of Rs 65 crore to Rs 340 crore. While the growth is evident, issues like funding, quality and skill sets are the challenges
that the industry is grappling with. “India has a large base of stories and lot of them are going into production. But
funding is a huge issue. An average quality work project will cost anywhere between Rs 5-6 crore. But if you are looking
at Hollywood quality work, it will be upwards of Rs 50-60 crore,” says Tapaas Chakravarti, managing director and chief
executive officer, DQ Entertainment. DQ Entertainment recently announced its foray into Bollywood with the production
of an action film and an animated TV series. While revenues from the domestic market will be in the range of 7-8 per
cent by 2009, Chakravarti is expecting a growth of 45 to 50 per cent during 2009-2011. The company plans to produce
an action film every year, starting from 2008 along with an animated TV series every 18 months. Two major concepts
for a full length feature film and animation in Indian content is also under development. The industry realises that it
cannot sustain purely on overseas work. Moreover, with forex fluctuations, these companies need to look at business
models that can sustain growth.

Kanakasabapathy Pandyan, director (planning and strategy), Graphiti School of Animation agrees. “Yes, the domestic
market is certainly growing. But unlike the IT industry which has grown on the services model the animation industry
cannot work like that. Rather, those who went in for this model are now complaining that their bottomlines are getting
affected. Besides, scaling up is a huge issue. Apart form a few players who have about 2,000 employees, others
manage with 200-300 people.” From day one Graphiti has focussed on creating intellectual property (IP)-based work.
Pandayan believes that apart from entertainment, demand for animation will also spring from the medical and
architectural verticals. Toonz Animation, which worked on the animated Tenali Rama series and India’s first successful
animated feature film, Hanuman, is working on 20 projects in collaboration with Indian and international partners. Jaya
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Kumar, CEP, Toonz Animation added, “If you look at any cartoon channel in India, there is very little Indian content.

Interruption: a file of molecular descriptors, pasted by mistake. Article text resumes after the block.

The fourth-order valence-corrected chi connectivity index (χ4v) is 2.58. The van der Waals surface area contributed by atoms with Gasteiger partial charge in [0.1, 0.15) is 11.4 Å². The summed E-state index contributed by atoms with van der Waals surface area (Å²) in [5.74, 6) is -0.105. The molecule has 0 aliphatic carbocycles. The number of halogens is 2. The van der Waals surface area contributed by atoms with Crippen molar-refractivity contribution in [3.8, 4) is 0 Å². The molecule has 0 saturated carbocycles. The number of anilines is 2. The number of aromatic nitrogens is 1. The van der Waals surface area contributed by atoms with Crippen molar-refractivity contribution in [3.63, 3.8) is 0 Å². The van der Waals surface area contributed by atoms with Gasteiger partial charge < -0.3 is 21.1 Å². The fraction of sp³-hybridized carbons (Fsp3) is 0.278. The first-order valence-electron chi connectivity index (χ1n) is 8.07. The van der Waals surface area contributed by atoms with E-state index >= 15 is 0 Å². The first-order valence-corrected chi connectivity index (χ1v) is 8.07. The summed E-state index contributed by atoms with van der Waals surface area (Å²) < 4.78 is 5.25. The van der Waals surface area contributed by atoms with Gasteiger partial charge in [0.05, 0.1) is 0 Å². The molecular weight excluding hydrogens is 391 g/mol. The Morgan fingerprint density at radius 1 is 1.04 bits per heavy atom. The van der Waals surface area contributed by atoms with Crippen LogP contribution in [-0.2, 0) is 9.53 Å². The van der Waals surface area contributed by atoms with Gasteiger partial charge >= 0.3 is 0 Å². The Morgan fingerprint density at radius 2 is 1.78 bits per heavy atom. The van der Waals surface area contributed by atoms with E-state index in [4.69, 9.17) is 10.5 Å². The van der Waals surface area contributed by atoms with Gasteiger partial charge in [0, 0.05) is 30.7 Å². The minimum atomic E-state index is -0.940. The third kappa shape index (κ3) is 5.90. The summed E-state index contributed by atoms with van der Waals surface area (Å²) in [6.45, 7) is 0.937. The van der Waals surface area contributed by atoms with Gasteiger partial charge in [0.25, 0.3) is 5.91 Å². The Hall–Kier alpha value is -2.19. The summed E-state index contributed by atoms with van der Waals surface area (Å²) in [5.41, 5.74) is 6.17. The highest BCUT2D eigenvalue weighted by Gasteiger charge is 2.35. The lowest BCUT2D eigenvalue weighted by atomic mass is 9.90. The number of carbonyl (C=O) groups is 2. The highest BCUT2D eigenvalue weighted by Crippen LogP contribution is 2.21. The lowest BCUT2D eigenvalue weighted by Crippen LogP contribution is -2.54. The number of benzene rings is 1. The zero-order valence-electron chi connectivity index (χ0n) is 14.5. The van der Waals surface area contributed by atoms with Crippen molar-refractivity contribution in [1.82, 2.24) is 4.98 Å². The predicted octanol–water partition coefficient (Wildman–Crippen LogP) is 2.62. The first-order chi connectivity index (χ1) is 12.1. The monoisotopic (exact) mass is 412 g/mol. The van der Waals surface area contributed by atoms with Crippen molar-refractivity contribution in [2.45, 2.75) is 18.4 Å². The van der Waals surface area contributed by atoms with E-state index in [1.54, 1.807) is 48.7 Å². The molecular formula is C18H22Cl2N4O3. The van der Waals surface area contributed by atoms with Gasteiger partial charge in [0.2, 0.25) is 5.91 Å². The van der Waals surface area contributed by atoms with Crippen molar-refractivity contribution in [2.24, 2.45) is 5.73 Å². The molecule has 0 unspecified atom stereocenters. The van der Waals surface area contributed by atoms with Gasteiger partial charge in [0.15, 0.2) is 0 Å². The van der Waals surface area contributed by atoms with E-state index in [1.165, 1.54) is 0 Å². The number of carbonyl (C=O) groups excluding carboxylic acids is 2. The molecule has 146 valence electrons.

Moreover, there is a dearth of content as these programmes are being repeated at least three to five times a year. The
Indian industry will take its time to grow, especially for the TV, as there is no mature revenue model. A lot is still being
tested.” Toonz has signed up with Percept Picture for the production of Hanuman 2, which is due to release on
December 20, 2007. Demand for animated content is also rising as a majority of kids and parents, who view this
content, reside in tier II and III cities.

Looney Tunes
   § Domestic entertainment animation industry is expected to touch Rs 1000 cr by 2011
   § Fully animated film segment should grow to Rs 340 crore in the next four years
   § TV/broadcast animated content is growing at 49.5% CAGR
   § There are 500 studios in India

Gaming industry bets big on tinsel town hits
Source: Financial Express, Date: Nov 19, 2007
The online gaming revolution could just be round the corner in India, what with the gaming industry all set to cash in on
the magic of the Hindi film world, one of the strongest influencers of the masses. With gaming on movies like Don and
Krris succeeding, online Companies like Hungama and Zapak are all set to launch games based on soon-t o-be-
released Hindi movies. Reveals Carlton D’Silva, creative director, Hungama, “We are in talks with Aamir Khan to
develop either an online game or other online applications like talent-centric ones based on his forthcoming movie Tare
Zameen Par .” Hungama is also looking at the possibility of creating an online game on Dhan Dhana Dhan Goal—the
newest Hindi flick awaiting release . Similarly, will also be soon launching a game based on yet another
forthcoming Hindi movie. But, Rohit Sharma, COO, Zapak Digital Entertainment Ltd, declined to share any more
information on this. Says he, “We are talking to production houses, studios and movie associations in this regard.” The